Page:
The World Health Organisation recommends babies are exclusively breastfed up to six months of age, with continued, complementary breastfeeding for another two years or more. This helps mothers by speeding up their recovery after childbirth, and babies too, as breast milk contains all the essential nutrients for their development. In Poland, any woman who follows these guidelines and is unable to breastfeed openly would find her lifestyle severely restricted.
Almost 99 per cent of Polish mothers want to breastfeed their babies when they leave hospital. But most soon give up — only 14 per cent breastfeed exclusively until their baby is six months old, according to research by Urszula Bernatowicz-Lojko, a neonatologist.
“Whatever issue we look at — breastfeeding in public, the expertise of medical staff, the knowledge of mothers, the advertisement of formula milk — the topic has been neglected and no one has ever done enough to fix it,” says Aleksandrowicz. The problems begin in maternity wards, where every third newborn is fattened with formula, according to a report by the Supreme Audit Office. Producers sell modified milk cheaply, or even give it away, which means babies quickly get used to bottles.
Midwives often do not have up-to-date knowledge on lactation, says Pietrusiewicz. “It is easier to get a formula than good lactation advice from a midwife.” Paediatricians and gynaecologists — the first specialists women see after childbirth — are similarly short on proper advice: 45 per cent of doctors recommend women experiencing problems with lactation to bottle-feed instead of breastfeeding. Only 7 per cent suggest an appointment with a lactation expert, according to a report from Nutropharma, a company that produces Femilakter, a supplement for breastfeeding mothers.
Another problem is the advertising of formulas. Poland has committed to comply with the recommendations of the WHO’s International Code of Marketing of Breast-milk Substitutes, which restricts the marketing of such substitutes to ensure that mothers are not discouraged from breastfeeding. It also includes a ban on product sampling and advertising, but since the code is not binding, Poland has implemented only a few of its recommendations. As a result, formula is advertised in the media next to articles on breastfeeding or healthy nutrition. In shops, processed baby food is available for four-month-old infants. The top hits in a Google search of “breastfeeding” in Poland are links to Pampers nappies and campaigns organised by formula producers Nutricia and Nestlé. In the UK, by comparison, the top two links are to National Health Service webpages on the benefits of early and continued breastfeeding.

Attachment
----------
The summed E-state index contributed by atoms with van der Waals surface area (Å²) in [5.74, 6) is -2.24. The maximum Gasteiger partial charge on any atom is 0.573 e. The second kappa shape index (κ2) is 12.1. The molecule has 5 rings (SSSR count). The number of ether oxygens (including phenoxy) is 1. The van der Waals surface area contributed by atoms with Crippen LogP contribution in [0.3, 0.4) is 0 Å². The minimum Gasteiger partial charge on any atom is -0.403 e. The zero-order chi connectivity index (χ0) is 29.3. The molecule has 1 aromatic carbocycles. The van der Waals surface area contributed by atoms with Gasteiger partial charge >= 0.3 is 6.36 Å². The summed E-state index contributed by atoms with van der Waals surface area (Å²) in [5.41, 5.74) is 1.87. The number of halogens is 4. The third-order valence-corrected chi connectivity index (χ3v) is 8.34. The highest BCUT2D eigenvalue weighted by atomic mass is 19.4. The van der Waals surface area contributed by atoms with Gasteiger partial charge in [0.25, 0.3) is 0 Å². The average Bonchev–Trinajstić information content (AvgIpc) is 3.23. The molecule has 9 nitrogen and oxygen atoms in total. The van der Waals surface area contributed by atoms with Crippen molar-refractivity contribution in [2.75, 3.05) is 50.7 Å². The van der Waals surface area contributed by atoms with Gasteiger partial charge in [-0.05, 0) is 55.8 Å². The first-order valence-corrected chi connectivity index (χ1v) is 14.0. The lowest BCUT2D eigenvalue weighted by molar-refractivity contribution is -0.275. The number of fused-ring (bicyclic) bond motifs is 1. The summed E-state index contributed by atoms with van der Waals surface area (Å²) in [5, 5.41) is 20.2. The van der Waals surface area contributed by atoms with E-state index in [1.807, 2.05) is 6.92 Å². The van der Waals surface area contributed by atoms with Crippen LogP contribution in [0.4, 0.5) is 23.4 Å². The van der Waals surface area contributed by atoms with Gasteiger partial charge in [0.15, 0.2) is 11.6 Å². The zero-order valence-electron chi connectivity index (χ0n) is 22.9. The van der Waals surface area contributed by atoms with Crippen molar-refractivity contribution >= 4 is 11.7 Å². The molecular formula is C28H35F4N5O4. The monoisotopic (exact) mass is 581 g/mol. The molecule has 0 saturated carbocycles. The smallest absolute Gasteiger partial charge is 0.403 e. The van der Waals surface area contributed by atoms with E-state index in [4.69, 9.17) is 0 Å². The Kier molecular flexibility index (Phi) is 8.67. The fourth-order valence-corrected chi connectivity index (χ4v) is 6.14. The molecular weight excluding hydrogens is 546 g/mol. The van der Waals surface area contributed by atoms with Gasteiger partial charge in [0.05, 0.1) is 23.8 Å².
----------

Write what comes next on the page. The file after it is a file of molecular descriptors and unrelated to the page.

Breastfeeding is even more problematic for working mothers. Under the Polish labour code, nursing mothers can take two 30-minute breaks a day to express breastmilk. “We do not know how [that law] is implemented,” says Pietrusiewicz of the Foundation for Childbirth with Dignity. “We get information from women who say they feel embarrassed; they get a sense that breastfeeding is not welcome at their company.”
Workplaces do not usually provide women with private places to nurse — half of women claim no space is made available in which they can express breastmilk. The lack of such facilities, and the negative attitudes of employers and colleagues, force 74 per cent of women to stop breastfeeding prematurely, according to the Nutropharma report.
New initiatives aim to empower women to breastfeed in public. The Land of Milk and Love foundation, for instance, creates comfortable corners for mothers in museums. “A drop bores through rock. In this case, a milk drop,” says Patrycja Soltysik, the head of the foundation, who was herself rebuked while breastfeeding her son in public — an episode that she says spurred her to take action.
Pietrusiewicz says public promotion of breastfeeding is crucial to give mothers knowledge and choice. “We can make 100 per cent of women breastfeed, but that is not what it is all about,” she says. “It is about women being relaxed, calm, happy and able to experience their maternity the way they feel it should be.”